Zion Williamson has become synonymous with thunderous dunks that fans and bashers think are what he’s best at and the only thing he’s good at. Here, the 4-year veteran showed maturity beyond his age when handling criticisms.
I don’t have to explain myself
The best thing to do is to let the game do all the talking. Zion’s response when asked by a reporter if he was aware that a fan claimed all he could do was dunk when attempting a free throw showed he was wiser than many players older than him.
Williamson reasoned that it was part of the game and didn’t affect him at all. He also sent a message to those who were criticizing him.
“Anybody that knows basketball, actually watches basketball, I don’t even have to explain myself on that day. They know what I do.”
This is how players today should react to silly comments from fans: take it with a grain of salt and improve facets of their game they believe need improvement. Zion didn’t play last season, and casual fans who just tuned in to see him play probably weren’t aware of other things he could do on the floor.
Here’s good news for the New Orleans Pelicans fans: the former Duke Blue Devil has improved his numbers since his rookie year. Williamson increased his block average, assists, and free throw percentage this season, and the season has just started. If he keeps focused and injury-free this year, there’s little doubt Zion could finally become the player experts touted him to become when he entered the NBA.
Against the L.A. Clippers, the power forward returned from a hip injury and displayed a more-rounded game with 21 points, 12 rebounds, and seven assists in just 30 minutes of action. He dominated the game and was efficient all night. Performances like this make the front office salivate about the postseason chances of the team.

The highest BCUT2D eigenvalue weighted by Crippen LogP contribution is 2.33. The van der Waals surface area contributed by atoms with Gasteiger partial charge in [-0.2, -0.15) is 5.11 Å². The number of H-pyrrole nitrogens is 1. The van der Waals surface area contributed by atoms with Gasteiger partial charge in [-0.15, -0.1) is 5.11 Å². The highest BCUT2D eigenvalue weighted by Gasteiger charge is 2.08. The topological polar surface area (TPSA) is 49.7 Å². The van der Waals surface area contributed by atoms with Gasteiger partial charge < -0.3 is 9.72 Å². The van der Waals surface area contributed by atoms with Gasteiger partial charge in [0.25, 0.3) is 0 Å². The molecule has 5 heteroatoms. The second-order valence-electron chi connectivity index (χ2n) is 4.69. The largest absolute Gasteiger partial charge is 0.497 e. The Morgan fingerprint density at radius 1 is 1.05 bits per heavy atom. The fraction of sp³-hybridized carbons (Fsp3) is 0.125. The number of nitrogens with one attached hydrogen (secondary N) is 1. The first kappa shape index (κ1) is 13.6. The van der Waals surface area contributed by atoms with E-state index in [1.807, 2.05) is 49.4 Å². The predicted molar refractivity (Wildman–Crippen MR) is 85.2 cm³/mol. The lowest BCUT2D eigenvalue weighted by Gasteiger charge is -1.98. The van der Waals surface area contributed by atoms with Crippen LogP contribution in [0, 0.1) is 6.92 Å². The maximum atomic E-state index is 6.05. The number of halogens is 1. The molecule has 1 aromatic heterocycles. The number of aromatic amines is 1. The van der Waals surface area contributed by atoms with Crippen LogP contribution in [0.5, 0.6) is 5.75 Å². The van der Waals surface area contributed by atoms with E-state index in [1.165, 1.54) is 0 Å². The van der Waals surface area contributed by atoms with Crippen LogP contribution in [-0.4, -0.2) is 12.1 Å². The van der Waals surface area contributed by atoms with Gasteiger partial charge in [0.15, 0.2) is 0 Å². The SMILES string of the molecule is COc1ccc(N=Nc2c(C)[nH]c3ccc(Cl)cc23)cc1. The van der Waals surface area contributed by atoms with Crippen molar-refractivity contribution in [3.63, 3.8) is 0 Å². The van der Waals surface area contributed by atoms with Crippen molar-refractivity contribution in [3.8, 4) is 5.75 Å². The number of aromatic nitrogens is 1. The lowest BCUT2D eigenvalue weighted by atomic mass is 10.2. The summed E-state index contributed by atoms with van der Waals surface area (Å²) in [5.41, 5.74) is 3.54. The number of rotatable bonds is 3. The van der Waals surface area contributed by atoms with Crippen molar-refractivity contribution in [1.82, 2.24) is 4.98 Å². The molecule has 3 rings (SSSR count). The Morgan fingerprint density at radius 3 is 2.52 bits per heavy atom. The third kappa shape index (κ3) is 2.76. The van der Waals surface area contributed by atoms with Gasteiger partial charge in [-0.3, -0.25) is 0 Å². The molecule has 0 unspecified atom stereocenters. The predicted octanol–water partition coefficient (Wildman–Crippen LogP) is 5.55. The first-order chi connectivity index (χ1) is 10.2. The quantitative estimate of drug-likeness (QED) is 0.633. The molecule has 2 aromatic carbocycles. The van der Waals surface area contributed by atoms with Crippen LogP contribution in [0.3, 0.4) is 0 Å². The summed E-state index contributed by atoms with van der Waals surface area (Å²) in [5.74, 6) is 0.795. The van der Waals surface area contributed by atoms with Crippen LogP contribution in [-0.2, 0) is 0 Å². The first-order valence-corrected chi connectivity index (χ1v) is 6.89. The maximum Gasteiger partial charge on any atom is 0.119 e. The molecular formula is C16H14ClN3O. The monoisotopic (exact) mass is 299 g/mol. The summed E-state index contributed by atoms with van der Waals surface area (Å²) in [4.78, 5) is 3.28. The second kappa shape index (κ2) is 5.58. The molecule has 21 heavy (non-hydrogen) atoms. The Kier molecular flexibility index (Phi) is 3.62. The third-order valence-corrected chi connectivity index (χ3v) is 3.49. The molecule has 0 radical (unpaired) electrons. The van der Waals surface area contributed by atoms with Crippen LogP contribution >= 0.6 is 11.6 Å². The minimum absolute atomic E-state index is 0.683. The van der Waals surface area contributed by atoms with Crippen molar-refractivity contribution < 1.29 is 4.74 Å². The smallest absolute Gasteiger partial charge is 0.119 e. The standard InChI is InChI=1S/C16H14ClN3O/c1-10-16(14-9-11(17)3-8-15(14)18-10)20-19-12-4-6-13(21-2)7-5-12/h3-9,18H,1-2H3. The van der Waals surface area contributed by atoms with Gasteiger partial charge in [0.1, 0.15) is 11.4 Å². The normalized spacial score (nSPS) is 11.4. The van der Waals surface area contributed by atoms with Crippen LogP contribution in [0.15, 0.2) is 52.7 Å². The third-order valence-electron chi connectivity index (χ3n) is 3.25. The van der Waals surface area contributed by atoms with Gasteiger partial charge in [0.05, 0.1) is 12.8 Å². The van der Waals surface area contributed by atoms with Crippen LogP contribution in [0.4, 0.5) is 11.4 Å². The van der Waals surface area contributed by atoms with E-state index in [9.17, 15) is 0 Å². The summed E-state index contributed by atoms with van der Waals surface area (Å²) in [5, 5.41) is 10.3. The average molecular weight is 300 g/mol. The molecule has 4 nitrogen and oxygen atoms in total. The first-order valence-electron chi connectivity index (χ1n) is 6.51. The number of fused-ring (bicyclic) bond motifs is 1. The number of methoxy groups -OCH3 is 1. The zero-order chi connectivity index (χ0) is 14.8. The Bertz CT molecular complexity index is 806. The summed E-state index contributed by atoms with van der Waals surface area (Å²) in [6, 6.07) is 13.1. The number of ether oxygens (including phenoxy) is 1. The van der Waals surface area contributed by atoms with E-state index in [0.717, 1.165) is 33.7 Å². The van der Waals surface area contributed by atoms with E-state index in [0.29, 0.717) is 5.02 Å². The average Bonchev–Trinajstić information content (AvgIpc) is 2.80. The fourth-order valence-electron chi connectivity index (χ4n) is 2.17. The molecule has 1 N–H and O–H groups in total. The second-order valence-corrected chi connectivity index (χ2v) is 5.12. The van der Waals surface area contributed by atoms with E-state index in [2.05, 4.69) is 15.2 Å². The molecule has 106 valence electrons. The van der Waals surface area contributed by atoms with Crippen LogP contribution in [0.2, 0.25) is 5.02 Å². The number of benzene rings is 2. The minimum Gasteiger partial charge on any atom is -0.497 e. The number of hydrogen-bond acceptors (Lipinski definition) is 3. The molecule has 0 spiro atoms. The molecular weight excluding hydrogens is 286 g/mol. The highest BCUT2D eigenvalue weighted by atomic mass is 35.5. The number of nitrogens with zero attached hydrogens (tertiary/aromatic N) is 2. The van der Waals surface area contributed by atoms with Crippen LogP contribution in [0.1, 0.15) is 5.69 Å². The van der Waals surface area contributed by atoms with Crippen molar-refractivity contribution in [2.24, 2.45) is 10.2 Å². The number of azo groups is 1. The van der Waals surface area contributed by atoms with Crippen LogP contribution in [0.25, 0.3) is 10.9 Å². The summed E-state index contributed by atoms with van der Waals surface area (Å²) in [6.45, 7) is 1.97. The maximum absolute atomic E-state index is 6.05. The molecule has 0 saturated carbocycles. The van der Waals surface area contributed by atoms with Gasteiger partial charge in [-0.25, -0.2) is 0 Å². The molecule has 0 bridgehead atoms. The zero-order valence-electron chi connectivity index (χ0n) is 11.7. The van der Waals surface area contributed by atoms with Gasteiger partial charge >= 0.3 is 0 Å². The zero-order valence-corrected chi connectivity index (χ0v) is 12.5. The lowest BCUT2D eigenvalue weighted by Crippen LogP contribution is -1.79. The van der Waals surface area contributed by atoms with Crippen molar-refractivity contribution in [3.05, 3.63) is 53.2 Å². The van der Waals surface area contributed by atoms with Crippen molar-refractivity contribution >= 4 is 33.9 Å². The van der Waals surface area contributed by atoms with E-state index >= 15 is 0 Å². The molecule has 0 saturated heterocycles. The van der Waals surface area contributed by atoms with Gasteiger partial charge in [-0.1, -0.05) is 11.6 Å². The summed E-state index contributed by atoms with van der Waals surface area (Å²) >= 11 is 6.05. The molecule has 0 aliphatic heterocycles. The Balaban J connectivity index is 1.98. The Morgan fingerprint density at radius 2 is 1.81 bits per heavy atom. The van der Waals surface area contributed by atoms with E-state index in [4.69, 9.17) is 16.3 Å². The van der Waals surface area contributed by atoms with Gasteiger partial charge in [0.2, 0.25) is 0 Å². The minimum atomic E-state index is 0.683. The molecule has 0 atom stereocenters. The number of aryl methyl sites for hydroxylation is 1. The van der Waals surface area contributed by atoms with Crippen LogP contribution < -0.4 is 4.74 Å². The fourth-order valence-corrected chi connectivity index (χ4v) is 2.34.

The Pelicans need Zion to be healthy
The Pelicans are fourth in the Westen Conference. Brandon Ingram is slowly becoming the man for the team. They have an interesting mix of young and veteran players who have a chip on their shoulders, such as CJ McCollum and Zion. For the prized, high-flying forward, it’s about making better shot selection this year. It also means maturity for Zion.
Going for a layup or a dunk only gives him two points. The only difference is that the former doesn’t make it to the nightly highlights reel, while a dunk gets the fans up from their seats. At this stage of his career, he must prioritize his health first over making absurd highlights. New Orleans needs him to compete in the postseason. The team wouldn’t go far without him, as the 22-year-old provides a different aspect to the game, given his wide body and penchant for attacking the basket and making plays for his teammates.
Once Zion realizes that there are other things than dunking and he could change the outcome of the game other than flying high, things are about to get scarier in New Orleans.